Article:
Smaller corn crop estimate pushes feed, food prices higher

by Ron Sterk
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KANSAS CITY — U.S. corn went from a record large supply to a market-leading, tight supply in just a couple of weeks after 2010 production estimates were cut sharply earlier in October. The impact on demand as well as on feed and food prices is just now coming to light.

While anecdotal harvest reports in late September had the trade expecting lower corn yields from earlier forecasts, the U.S. Department of Agriculture in its Oct. 8 Crop Production report unexpectedly slashed its 2010 corn production and yield estimates by 4% from September, to 12,664 million bushels and 155.8 bushels an acre, respectively, from 13,160 million bushels and 162.5 bushels an acre and compared with record highs of 13,110 million bushels and 164.7 bushels an acre in 2009. At the same time, the USDA in its Oct. 8 World Agricultural Supply and Demand Estimates lowered its projected carryover of corn on Sept. 1, 2011, by 19% from September, to 902 million bushels, the smallest since 1996-97, and raised its projected 2010-11 price paid to farmers by 60 cents, to a range of $4.60-5.50 a bushel compared with $3.55 a bushel in 2009-10.

The much-watched corn ending stocks-to-use ratio sank to a historically low 6.7% for 2010-11, compared with “normal” levels between 13% and 15%, one market research group said.

As a result, corn futures prices staged an impressive contra-seasonal rally, farmers became bullish and began storing corn despite one of the earliest harvests on record, and wheat and soy complex futures became followers of corn.

Late last week, nearby December corn futures were up about 75 cents a bushel, or 15%, since the Oct. 8 crop report, up about $2.30, or 67%, from the 2010 low of $3.43½ on June 29, and up about $2 a bushel, or more than 50%, from a year ago.

The impact on demand and feed prices also followed as the USDA in its Oct. 8 WASDE trimmed its 2010-11 U.S. corn export projection by 5% to 2,000 million bushel, due in part to tighter available supplies and higher prices.

“With higher prices forecast for feed grains this month (October), most of the 2011 (domestic) production forecasts for meat, milk and eggs are reduced,” the USDA said in its Oct. 13 Feed Outlook.

In its Oct. 8 WASDE, the USDA reduced from September its projected 2011 production of pork by 165 million lbs (0.7%), broiler meat by 248 million lbs (0.7%), turkey meat by 40 million lbs (also 0.7%), eggs by 25 million dozen (0.3%) and milk by 200 million lbs (0.1%). In all cases the department also noted the cutback in protein output ultimately would reduce feed demand from the specific sectors.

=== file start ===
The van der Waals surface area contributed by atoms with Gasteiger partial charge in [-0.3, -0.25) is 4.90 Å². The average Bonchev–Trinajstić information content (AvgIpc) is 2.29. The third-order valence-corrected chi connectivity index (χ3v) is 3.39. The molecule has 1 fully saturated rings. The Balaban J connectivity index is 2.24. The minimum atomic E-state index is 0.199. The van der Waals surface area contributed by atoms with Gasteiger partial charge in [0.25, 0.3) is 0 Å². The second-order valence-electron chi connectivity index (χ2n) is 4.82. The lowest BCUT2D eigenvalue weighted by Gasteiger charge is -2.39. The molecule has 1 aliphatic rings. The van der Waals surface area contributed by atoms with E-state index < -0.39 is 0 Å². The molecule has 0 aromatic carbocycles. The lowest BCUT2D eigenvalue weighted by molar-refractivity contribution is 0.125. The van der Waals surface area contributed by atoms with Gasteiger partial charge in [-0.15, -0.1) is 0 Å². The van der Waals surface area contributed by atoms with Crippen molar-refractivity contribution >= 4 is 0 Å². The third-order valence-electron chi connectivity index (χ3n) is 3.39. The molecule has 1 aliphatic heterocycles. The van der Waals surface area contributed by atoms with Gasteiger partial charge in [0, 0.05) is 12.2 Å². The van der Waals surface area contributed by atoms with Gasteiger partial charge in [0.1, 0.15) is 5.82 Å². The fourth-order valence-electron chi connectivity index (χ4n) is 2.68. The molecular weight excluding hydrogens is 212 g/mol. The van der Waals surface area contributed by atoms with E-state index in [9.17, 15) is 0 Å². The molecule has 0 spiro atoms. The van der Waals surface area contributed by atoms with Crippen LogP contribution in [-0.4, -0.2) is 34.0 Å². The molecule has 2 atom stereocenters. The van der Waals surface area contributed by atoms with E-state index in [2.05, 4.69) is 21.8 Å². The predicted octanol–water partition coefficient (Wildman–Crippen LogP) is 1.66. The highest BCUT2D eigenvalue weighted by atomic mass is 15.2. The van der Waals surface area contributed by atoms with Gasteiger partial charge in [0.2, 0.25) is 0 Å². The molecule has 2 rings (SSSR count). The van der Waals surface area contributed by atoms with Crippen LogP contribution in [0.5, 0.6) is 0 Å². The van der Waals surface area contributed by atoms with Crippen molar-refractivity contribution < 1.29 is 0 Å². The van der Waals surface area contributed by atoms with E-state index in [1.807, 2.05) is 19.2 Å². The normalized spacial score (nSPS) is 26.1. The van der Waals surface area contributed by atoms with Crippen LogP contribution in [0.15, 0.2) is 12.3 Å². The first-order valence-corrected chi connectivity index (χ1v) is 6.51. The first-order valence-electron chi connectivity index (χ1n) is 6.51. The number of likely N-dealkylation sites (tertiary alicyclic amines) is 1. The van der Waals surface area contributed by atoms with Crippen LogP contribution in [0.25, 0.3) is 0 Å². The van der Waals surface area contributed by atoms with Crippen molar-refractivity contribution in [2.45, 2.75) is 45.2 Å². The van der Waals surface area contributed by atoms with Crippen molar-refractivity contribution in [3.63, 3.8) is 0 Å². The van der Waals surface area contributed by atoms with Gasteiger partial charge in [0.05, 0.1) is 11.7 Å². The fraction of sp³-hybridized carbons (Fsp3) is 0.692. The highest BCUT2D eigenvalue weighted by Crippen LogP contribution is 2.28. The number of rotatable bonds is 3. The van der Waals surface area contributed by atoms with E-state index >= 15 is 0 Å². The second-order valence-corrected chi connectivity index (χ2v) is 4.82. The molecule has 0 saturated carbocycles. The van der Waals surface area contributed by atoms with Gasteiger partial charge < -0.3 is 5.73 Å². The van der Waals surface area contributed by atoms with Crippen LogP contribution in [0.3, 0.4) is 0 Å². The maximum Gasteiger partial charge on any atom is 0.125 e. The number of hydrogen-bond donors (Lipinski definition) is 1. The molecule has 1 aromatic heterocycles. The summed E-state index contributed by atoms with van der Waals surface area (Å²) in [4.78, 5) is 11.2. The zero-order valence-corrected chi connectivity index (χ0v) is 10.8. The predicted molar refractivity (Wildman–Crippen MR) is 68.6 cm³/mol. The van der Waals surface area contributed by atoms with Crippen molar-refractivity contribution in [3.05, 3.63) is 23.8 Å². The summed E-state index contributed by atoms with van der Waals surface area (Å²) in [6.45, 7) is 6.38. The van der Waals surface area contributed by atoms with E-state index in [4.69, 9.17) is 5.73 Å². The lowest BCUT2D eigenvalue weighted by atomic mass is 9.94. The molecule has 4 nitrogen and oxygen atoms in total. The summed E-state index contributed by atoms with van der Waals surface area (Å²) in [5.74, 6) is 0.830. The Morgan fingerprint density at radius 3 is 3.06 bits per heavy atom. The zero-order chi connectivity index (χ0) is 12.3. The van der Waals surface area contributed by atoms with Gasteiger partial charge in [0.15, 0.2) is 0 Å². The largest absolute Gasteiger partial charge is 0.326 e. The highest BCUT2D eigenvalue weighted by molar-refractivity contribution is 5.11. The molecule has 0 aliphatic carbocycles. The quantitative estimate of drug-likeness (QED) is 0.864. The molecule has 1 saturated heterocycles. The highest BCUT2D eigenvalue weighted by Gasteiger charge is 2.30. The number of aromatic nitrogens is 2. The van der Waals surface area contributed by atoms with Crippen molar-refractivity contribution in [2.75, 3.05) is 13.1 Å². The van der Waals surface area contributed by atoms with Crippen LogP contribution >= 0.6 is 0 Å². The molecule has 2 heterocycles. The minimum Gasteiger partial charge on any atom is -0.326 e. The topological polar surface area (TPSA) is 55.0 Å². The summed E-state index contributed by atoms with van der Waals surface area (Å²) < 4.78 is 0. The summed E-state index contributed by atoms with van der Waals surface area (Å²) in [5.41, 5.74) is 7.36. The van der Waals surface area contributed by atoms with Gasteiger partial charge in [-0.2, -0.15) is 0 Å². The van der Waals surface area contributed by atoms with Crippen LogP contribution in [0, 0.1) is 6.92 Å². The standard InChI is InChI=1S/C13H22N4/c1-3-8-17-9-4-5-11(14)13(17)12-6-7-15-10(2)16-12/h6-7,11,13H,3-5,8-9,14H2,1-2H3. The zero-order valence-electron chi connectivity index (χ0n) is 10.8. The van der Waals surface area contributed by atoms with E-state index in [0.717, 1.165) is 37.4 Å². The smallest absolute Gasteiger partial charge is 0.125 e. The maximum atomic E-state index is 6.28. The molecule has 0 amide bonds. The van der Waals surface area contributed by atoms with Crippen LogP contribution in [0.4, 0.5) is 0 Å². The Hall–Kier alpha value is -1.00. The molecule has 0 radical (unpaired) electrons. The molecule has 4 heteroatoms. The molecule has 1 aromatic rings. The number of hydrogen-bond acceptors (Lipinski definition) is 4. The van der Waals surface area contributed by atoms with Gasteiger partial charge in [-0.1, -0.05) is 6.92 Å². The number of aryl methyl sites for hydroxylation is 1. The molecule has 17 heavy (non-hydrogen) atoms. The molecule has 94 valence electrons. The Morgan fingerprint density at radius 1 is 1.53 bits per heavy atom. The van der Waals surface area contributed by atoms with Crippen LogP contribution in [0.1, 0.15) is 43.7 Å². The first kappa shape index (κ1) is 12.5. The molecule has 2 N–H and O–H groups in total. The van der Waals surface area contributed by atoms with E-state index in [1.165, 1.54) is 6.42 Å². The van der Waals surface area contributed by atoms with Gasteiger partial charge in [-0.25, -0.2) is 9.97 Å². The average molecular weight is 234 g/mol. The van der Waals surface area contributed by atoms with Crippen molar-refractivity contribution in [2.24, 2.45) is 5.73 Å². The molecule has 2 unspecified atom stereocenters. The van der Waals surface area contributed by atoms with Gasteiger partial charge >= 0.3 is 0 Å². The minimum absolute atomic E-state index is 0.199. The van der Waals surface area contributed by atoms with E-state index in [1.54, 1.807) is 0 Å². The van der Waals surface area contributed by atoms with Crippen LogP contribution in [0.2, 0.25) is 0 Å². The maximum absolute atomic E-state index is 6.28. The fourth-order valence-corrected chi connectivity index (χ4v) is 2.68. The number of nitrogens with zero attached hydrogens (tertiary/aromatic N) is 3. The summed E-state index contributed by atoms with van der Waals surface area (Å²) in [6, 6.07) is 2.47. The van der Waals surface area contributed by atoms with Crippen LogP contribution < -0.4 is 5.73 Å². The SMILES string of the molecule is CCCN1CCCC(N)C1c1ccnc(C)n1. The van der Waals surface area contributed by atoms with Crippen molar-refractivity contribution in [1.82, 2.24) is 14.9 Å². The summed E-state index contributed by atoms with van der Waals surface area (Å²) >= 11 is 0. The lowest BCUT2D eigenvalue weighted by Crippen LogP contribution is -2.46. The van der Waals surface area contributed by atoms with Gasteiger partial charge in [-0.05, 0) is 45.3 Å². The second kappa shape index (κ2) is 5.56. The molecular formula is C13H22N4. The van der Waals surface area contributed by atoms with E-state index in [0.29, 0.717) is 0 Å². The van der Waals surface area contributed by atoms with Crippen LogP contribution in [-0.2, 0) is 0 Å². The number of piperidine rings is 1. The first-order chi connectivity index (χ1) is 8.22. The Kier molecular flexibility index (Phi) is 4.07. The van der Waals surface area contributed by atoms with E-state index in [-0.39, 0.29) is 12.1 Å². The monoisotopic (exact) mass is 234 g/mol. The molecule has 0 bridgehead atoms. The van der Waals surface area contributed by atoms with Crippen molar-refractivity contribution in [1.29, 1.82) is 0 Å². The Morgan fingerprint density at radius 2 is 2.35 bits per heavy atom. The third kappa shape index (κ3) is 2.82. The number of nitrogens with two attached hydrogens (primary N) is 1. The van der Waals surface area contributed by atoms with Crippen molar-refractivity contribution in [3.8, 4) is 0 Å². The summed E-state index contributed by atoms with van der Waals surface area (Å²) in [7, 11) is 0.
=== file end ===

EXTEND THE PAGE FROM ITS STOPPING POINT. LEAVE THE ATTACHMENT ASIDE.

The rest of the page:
One market research firm noted protein (red meat and poultry specifically) prices ultimately were “dictated” by production levels, not by input or feed costs.

Last week a well-respected research firm noted estimated profit margins for broiler producers moved into the red for the first time this year due to a combination of higher feed costs and seasonally weak broiler prices. The analysts saw estimated hog production profit margins sink to near breakeven for the first time since April. Average hog profit margins were below breakeven for all of 2009 and most of 2008.

Less than a week after the USDA estimate, on Oct. 13, major U.S. corn refiners withdrew earlier offers to contract various 2011 corn sweeteners at 3-3.5 cents a lb above 2010 contracted levels and offered 55% high-fructose corn syrup (used mainly in beverages) and dextrose at 4.5 cents a lb above 2010 levels, 42% HFCS (used in baking and other food applications) at 4 cents a lb above and regular corn syrup at 4.25 cents a lb over. The latest offers were effective until Oct. 29, 2010. It appeared most users missed the short-lived 3 3.5 cents-a-lb increase but were booking considerable volume at the 4-4.5 cents-a-lb increase before prices ratchet up another 1 cent a lb on Oct. 30.

Adding to the potential for increased corn use, or at least limiting the possible demand erosion due to higher prices, and much to the chagrin of the livestock industry, the Environmental Protection Agency on Oct. 13 raised the allowable ethanol blend in gasoline to 15% from 10% for 2007 and newer vehicles.

The USDA projects the ethanol industry will use 4,700 million bushels of corn in 2010-11, or 37% of estimated 2010 corn production, up from 4,560 million bushels, or 35%, in 2009-10, although much of the “lost” feed potential is returned in the form of distillers grains. Even at current corn prices, analysts estimated ethanol producer profit margins were about 20 cents a gallon in October.

While the boost to 15% ethanol was expected to have little immediate impact on ethanol demand, and thus corn use, it did serve to reignite the fuel versus food debate that has been on the backburner for the last couple of years.
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